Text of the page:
Kiltz, E.: A tool box of cryptographic functions related to the Diffie-Hellman function. In: Rangan, C.P., Ding, C. (eds.) INDOCRYPT 2001. LNCS, vol. 2247, pp. 339–349. Springer, Heidelberg (2001). CrossRefGoogle Scholar
  28. 28.
    Koblitz, N., Menezes, A.: Another look at generic groups. Adv. Math. Commun. 1(1), 13–28 (2007)MathSciNetCrossRefzbMATHGoogle Scholar
  29. 29.
    Konoma, C., Mambo, M., Shizuya, H.: Complexity analysis of the cryptographic primitive problems through square-root exponent. IEICE Trans. E87–A(5), 1083–1091 (2004)Google Scholar
  30. 30.
    Maurer, U.: Abstract models of computation in cryptography. In: Smart, N.P. (ed.) Cryptography and Coding 2005. LNCS, vol. 3796, pp. 1–12. Springer, Heidelberg (2005). CrossRefGoogle Scholar
  31. 31.
    Maurer, U.M.: Towards the equivalence of breaking the Diffie-Hellman protocol and computing discrete logarithms. In: Desmedt, Y.G. (ed.) CRYPTO 1994. LNCS, vol. 839, pp. 271–281. Springer, Heidelberg (1994). Google Scholar
  32. 32.
    Maurer, U.M., Wolf, S.: Diffie-Hellman oracles. In: Koblitz, N. (ed.) CRYPTO 1996. LNCS, vol. 1109, pp. 268–282. Springer, Heidelberg (1996). Google Scholar
  33. 33.
    Mitsunari, S., Sakai, R., Kasahara, M.: A new traitor tracing. IEICE Trans. E85–A(2), 481–484 (2002)Google Scholar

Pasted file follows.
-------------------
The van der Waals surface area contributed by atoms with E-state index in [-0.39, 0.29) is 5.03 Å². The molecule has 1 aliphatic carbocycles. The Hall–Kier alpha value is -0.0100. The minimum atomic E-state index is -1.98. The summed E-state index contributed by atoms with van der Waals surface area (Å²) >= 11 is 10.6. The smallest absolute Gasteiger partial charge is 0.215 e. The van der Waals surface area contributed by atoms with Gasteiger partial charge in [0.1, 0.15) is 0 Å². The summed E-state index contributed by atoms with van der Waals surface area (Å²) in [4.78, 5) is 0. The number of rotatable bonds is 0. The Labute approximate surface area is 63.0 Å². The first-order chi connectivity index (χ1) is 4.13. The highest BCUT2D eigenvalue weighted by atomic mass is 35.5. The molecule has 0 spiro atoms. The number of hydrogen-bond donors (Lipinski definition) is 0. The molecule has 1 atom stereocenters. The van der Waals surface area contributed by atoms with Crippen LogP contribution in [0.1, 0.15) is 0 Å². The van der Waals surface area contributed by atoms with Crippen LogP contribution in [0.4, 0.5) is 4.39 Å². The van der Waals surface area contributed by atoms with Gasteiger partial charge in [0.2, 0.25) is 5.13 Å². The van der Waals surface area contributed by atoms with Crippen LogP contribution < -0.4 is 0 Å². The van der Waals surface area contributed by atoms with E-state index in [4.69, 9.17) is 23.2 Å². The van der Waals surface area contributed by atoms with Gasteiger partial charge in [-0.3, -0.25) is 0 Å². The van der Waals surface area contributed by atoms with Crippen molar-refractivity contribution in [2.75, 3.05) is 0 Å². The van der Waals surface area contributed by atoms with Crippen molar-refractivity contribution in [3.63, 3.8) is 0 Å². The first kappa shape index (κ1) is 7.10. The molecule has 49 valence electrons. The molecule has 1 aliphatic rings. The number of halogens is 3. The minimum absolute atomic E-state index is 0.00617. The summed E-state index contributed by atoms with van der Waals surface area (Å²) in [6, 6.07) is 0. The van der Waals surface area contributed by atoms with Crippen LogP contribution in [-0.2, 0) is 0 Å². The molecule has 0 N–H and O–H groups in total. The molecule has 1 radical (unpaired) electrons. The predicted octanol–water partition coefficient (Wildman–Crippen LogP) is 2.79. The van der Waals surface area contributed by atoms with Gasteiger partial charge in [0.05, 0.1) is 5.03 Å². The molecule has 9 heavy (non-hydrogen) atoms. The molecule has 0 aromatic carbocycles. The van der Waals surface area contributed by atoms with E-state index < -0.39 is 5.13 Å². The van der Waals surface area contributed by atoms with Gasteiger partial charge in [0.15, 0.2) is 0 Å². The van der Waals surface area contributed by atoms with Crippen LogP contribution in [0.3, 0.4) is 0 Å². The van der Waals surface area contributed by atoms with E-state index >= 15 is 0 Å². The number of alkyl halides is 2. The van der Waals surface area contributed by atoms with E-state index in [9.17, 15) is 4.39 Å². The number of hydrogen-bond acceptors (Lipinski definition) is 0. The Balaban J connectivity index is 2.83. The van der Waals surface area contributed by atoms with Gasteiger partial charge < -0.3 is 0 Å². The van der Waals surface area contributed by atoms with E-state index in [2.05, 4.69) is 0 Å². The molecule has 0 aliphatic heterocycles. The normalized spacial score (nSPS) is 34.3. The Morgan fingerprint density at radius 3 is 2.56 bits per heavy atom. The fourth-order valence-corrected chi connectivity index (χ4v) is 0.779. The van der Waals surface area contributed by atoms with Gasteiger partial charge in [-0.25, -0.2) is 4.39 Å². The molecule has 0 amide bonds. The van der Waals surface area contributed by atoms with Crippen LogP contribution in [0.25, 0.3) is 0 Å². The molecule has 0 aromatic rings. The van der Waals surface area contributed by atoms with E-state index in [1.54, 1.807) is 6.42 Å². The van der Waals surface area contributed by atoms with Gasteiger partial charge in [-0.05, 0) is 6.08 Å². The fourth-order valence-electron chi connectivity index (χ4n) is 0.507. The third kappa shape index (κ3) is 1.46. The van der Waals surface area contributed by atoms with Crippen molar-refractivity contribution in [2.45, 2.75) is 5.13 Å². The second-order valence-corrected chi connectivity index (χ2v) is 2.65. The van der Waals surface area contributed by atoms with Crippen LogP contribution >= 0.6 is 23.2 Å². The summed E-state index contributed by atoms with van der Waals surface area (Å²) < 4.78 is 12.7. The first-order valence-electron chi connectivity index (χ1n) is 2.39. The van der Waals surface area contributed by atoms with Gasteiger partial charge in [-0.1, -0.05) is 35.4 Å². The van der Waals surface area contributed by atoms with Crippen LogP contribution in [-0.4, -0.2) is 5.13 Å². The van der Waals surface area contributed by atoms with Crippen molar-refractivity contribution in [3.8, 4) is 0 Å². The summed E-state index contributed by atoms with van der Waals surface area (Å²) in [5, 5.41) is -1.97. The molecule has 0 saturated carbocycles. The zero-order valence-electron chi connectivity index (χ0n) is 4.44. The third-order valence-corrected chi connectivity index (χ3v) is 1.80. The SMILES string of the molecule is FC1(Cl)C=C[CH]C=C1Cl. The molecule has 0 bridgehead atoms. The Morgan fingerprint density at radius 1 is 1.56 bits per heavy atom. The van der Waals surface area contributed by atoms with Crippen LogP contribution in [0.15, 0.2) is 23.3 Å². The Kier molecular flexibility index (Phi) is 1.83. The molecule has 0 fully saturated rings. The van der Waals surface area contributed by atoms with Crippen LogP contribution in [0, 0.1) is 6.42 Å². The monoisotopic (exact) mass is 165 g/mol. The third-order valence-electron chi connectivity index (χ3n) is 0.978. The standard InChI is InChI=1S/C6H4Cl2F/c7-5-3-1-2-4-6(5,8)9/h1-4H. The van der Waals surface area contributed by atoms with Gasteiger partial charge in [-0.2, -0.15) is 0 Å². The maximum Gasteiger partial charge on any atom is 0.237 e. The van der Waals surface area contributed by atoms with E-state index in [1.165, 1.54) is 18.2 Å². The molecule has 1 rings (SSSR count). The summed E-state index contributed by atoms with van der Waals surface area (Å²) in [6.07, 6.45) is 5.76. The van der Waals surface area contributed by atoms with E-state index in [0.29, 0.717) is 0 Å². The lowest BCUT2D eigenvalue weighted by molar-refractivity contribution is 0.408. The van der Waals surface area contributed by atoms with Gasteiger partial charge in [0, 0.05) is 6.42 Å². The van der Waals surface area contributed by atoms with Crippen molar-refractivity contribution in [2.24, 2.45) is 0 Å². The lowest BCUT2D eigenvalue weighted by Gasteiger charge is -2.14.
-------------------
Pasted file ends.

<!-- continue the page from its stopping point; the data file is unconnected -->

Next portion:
34. 34.
    Morillo, P., Ràfols, C., Villar, J.L.: The kernel matrix Diffie-Hellman assumption. In: Cheon, J.H., Takagi, T. (eds.) ASIACRYPT 2016. LNCS, vol. 10031, pp. 729–758. Springer, Heidelberg (2016). CrossRefGoogle Scholar
  35. 35.
    Naor, M.: On cryptographic assumptions and challenges. In: Boneh, D. (ed.) CRYPTO 2003. LNCS, vol. 2729, pp. 96–109. Springer, Heidelberg (2003). CrossRefGoogle Scholar
  36. 36.
    Nechaev, V.I.: Complexity of a determinate algorithm for the discrete logarithm. Math. Zametki 55(2), 91–101 (1994)zbMATHGoogle Scholar
  37. 37.
    Roh, D., Hahn, S.G.: The square root Diffie-Hellman problem. Des. Codes Crypt. 62(2), 179–187 (2012)MathSciNetCrossRefzbMATHGoogle Scholar
  38. 38.
    Sadeghi, A.-R., Steiner, M.: Assumptions related to discrete logarithms: why subtleties make a real difference. In: Pfitzmann, B. (ed.) EUROCRYPT 2001. LNCS, vol. 2045, pp. 244–261. Springer, Heidelberg (2001). CrossRefGoogle Scholar
  39. 39.
    Shoup, V.: Lower bounds for discrete logarithms and related problems. In: Fumy, W. (ed.) EUROCRYPT 1997. LNCS, vol. 1233, pp. 256–266. Springer, Heidelberg (1997). Google Scholar

Copyright information

© International Association for Cryptologic Research 2017

Authors and Affiliations

  1. 1.University of the West of EnglandBristolUK
  2. 2.University College LondonLondonUK

Personalised recommendations